KUSA — Newly-released statistics from the National Weather Service for Denver's October shows our temperatures were slightly below average and precipitation was about average.

Southwest Colorado has also seen plenty of snow with resorts like Wolf Creek reporting 56 inches of snow so far this season.

However, we still haven't seen much of a change in our drought conditions.

A severe to exceptional drought continues through the west and southwest, but dry weather in Colorado is not unusual. We’ve seen our fair share of droughts. In fact, our climate is considered arid. Compared to many other states, we don’t get a lot of rain.

Occasionally we will get some significant storm systems that will bring a lot of rain or snow to parts of the state. Unfortunately that does not happen often enough to make up for our generally dry climate. One month’s worth of rain and snow will also not make much of a difference when it comes to the drought. Colorado relies on favorable weather conditions throughout an entire year to see things significantly improve.

How did this drought get so bad in the first place?

The Colorado Climate Center measures water years from October to September. Generally that marks the beginning of snowfall in the mountains and follows it through the draining of our reservoirs for public use. The 2017-2018 water season saw record low volume of snowpack in higher elevations, especially in the San Juans, Sangre de Cristos and parts of the Gunnison Basin.

SNOW1_1541119198453.jpg

Peter Goble, a climatologist at the Colorado Climate Center based out of Colorado State University, says that was then followed up by “a brutal one-two punch of really warm and dry conditions in the summer.”

Reservoirs that had been overflowing the year before weren’t able to fill back up. However, Colorado residents still needed their water, so they continued to drain. That’s why many of those reservoirs sit at extremely low levels today.

So… what will it take to dig us out of the exceptional drought?

“If we have an average year, we’ll muscle through it," Goble said. "If we have a couple average years, we can probably claw our way, at least a good amount, out of this drought. What we’re really wanting to see is one of those epic Colorado snow years.”

By “epic”, Goble means snowpack that is well above 100 percent. A couple of average snow years is more likely than an epic one. It would be more prudent to think about how we can manage our way out of this deficit.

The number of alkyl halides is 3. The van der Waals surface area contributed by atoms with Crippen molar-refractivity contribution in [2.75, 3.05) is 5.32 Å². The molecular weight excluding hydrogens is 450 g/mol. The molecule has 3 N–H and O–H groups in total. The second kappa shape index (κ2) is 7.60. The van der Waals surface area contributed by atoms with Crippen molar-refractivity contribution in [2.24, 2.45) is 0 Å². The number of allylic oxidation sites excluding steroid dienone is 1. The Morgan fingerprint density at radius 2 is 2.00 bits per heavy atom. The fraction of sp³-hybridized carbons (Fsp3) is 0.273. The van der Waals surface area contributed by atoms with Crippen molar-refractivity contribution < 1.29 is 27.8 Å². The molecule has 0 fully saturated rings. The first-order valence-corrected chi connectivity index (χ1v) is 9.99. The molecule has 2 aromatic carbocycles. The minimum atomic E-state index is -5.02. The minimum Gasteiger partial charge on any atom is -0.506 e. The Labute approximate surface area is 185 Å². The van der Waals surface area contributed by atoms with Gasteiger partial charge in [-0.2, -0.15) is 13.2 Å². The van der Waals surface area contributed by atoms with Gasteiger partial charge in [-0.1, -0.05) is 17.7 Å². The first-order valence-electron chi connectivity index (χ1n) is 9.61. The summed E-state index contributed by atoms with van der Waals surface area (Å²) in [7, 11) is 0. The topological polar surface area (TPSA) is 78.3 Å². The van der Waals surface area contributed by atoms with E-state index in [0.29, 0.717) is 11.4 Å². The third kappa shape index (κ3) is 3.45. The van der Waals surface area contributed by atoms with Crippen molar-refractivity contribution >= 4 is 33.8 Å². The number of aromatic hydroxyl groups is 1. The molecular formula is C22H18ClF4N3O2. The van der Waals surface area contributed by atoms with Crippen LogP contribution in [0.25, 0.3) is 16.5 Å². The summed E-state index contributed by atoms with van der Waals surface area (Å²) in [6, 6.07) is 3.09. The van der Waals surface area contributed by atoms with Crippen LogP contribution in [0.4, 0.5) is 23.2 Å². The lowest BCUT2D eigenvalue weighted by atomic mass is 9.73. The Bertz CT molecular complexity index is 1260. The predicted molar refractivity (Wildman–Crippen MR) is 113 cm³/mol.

It seems like we go through droughts every few years. Is this a cycle we should get used to?

Western and southwest Colorado are marked as severe to exceptional drought for a reason. Conditions this dry are rare, and it will be difficult to recover back to normal. This kind of extensive drought has not happened in our state in a long time, even though our climate is considered dry.

More mild drought conditions are more common.

SNOW3_1541119203304.jpg

“It’s not a predictable cycle," Goble said. "It’s certainly not a perfect circle, but being in an arid and highly variable region we do know that at any point drought is just around the corner somewhere in Colorado."

Will El Niño have a significant effect on our winter?

That one is tricky. It might. We’ve seen seasons in Colorado where we were in an El Niño pattern and snowpack did well in southwest parts of the state. The hope is the same will happen this year.

Unfortunately, we can’t make reliable forecasts three months in advance, and there are many other variables that go into what determines Colorado’s weather than just an El Niño cycle. We will have to wait and see.

So far, October has been good to Colorado.

Is there anything I can do?

The point is, as residents of this great state, Colorado’s weather is dry enough and varies enough that we should never assume our water will always be abundant.

Goble suggests approaching every year, even a wet year, from an eco-conscious, water-conscious perspective. Do what you can to save water today, so it’s not a big problem in the future.